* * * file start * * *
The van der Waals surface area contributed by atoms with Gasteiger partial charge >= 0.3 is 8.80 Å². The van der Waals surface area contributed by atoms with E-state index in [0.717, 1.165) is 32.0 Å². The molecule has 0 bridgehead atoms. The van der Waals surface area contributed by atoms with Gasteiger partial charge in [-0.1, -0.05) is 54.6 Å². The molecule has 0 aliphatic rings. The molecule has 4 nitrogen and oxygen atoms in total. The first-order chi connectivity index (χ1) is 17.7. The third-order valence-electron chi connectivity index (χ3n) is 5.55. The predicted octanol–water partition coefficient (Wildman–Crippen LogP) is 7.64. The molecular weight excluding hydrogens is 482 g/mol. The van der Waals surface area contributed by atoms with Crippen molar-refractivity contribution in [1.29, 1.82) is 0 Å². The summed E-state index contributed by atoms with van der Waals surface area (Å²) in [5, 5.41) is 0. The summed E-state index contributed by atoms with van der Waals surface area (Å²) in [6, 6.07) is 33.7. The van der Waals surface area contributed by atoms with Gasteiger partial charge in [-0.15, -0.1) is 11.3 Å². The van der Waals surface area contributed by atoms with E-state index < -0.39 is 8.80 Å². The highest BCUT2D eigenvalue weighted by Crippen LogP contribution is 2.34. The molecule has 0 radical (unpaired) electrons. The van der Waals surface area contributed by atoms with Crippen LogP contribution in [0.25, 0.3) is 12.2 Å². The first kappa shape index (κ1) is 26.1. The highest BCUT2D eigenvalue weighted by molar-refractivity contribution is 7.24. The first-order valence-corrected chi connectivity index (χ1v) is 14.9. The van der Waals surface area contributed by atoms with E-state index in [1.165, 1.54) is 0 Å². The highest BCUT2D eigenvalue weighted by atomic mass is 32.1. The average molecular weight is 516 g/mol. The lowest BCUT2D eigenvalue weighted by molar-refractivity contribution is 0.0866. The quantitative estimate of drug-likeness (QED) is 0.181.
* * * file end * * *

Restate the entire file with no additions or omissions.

The van der Waals surface area contributed by atoms with Gasteiger partial charge >= 0.3 is 8.80 Å². The van der Waals surface area contributed by atoms with E-state index in [0.717, 1.165) is 32.0 Å². The molecule has 0 bridgehead atoms. The van der Waals surface area contributed by atoms with Gasteiger partial charge in [-0.1, -0.05) is 54.6 Å². The molecule has 0 aliphatic rings. The molecule has 4 nitrogen and oxygen atoms in total. The first-order chi connectivity index (χ1) is 17.7. The third-order valence-electron chi connectivity index (χ3n) is 5.55. The predicted octanol–water partition coefficient (Wildman–Crippen LogP) is 7.64. The molecular weight excluding hydrogens is 482 g/mol. The van der Waals surface area contributed by atoms with Crippen molar-refractivity contribution in [1.29, 1.82) is 0 Å². The summed E-state index contributed by atoms with van der Waals surface area (Å²) in [5, 5.41) is 0. The summed E-state index contributed by atoms with van der Waals surface area (Å²) in [6, 6.07) is 33.7. The van der Waals surface area contributed by atoms with Gasteiger partial charge in [-0.15, -0.1) is 11.3 Å². The van der Waals surface area contributed by atoms with E-state index < -0.39 is 8.80 Å². The highest BCUT2D eigenvalue weighted by Crippen LogP contribution is 2.34. The molecule has 0 radical (unpaired) electrons. The van der Waals surface area contributed by atoms with Crippen LogP contribution in [0.25, 0.3) is 12.2 Å². The first kappa shape index (κ1) is 26.1. The highest BCUT2D eigenvalue weighted by molar-refractivity contribution is 7.24. The first-order valence-corrected chi connectivity index (χ1v) is 14.9. The van der Waals surface area contributed by atoms with E-state index in [1.165, 1.54) is 0 Å². The highest BCUT2D eigenvalue weighted by atomic mass is 32.1. The average molecular weight is 516 g/mol. The lowest BCUT2D eigenvalue weighted by molar-refractivity contribution is 0.0866. The quantitative estimate of drug-likeness (QED) is 0.181.